Mountains in the western United States have lost between 10 and 20 percent of their annual snowpack since the 1980s partly due to human influences, researchers have found. They are predicting a further loss of up to 60 percent over the next three decades, with profound consequences for water supply and hydropower.
The team of scientists, including climate modellers from the Canadian Centre for Climate Modelling and Analysis (CCCma) at the University of Victoria, considered observations from the US Natural Resource Conservation Service Snow Telemetry (SnoTel) network of automated data collection sites located in remote mountain watersheds. The network is used to forecast water supplies. The researchers focused on stations producing data from higher than 1,500 metres and from the post-1981 period. Observations prior to this date were too sparse.
Snowpack is the snow that falls onto the ground and sticks around until spring. The data gathering is automatically performed by special instruments called ‘snow pillows’, which measure the weight of the snow and figure out how much water there would be if were to melt.
These snowpack observations were then checked against two sets of current climate simulations covering a broad region of the western US run in the past rather than the future. One set of simulations included the observed changes in the chemical composition of the atmosphere due to human activities, notably greenhouse gas emissions but also land-use changes and ozone. The other looked at just natural effects, such as volcanic eruptions and solar activity.
They found that the real-world observations were in keeping with their computer model results only if the observed changes in the chemical composition of the atmosphere due to human activities. Absent these anthropogenic changes, there is not likely to be such snowpack loss.
Based on the accuracy of these models and the current state of the snowpack, the researchers reckon that the region can expect up to a further annual maximum snowpack loss of 60 percent over the next 30 years, a relatively short period.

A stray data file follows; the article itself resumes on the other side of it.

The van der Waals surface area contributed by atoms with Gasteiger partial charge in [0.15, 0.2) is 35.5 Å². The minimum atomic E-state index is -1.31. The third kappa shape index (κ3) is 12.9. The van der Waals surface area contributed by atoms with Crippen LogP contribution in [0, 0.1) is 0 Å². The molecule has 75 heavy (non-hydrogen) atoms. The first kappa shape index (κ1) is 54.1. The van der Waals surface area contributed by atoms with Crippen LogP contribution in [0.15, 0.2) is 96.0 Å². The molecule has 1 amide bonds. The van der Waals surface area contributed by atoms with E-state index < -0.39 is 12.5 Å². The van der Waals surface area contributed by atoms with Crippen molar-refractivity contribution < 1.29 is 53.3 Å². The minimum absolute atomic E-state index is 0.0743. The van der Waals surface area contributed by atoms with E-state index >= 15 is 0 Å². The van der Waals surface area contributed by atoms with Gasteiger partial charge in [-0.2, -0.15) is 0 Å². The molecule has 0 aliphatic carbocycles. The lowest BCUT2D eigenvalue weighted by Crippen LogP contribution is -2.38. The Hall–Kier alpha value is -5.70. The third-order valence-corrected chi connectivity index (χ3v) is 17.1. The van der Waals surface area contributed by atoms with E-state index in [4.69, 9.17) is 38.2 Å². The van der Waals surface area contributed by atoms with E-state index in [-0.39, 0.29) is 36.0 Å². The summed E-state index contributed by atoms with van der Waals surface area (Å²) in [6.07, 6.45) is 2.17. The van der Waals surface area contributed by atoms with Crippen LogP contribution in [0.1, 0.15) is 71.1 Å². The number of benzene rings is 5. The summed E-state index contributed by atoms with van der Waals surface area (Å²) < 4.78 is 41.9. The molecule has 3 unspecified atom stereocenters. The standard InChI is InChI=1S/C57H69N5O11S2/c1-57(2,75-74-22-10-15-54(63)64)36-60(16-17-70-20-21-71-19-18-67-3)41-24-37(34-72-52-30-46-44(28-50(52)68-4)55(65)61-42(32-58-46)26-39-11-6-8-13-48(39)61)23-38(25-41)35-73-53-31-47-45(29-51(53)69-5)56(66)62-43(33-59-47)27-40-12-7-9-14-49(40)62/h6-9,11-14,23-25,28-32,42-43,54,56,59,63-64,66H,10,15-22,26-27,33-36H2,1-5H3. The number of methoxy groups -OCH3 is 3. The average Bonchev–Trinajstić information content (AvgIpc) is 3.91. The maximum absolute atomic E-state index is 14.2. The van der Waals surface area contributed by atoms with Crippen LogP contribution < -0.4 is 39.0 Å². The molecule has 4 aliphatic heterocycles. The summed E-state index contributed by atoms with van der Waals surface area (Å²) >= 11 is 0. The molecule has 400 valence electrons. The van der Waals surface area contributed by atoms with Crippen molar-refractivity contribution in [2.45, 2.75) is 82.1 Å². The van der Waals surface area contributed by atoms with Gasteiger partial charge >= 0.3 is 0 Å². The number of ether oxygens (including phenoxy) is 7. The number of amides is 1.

This could be a major problem, as the melting snow is a key source of the water in streams.
“The projected losses have serious implications for the hydropower, municipal and agricultural sectors in the region,” said lead researcher John Fyfe, whose findings were reported last week in Nature Communications. Forest vulnerability to fire could also be increased, and forest productivity, and carbon storage in forests could be diminished.
Natural decade-to-decade variability may offset some of this human-caused snowpack loss. But the researchers say that the greatest concern is that this natural variability also has the potential to substantially enhance this near-term decline as well.
Despite the warning over hydropower, the paper is about the US and the situation for that country faces potentially bigger impacts on this front than British Columbia.
Given the recent heavy snowfall experienced in many urban areas of British Columbia, many people might think that the 2016-17 winter offered some respite from the snowpack decline. However, despite the breaching of single-day snowfall records right across the province, snowpack was actually about 79 percent of normal, according to the BC River Forecast Centre.
Energy economist Mark Jaccard helped design BC’s carbon tax, and he still supports it. But he questions just how politically viable a stringent tax—at the level needed to meet climate targets—can really be. So he also continues to explore how other policies that the public find more acceptable could work.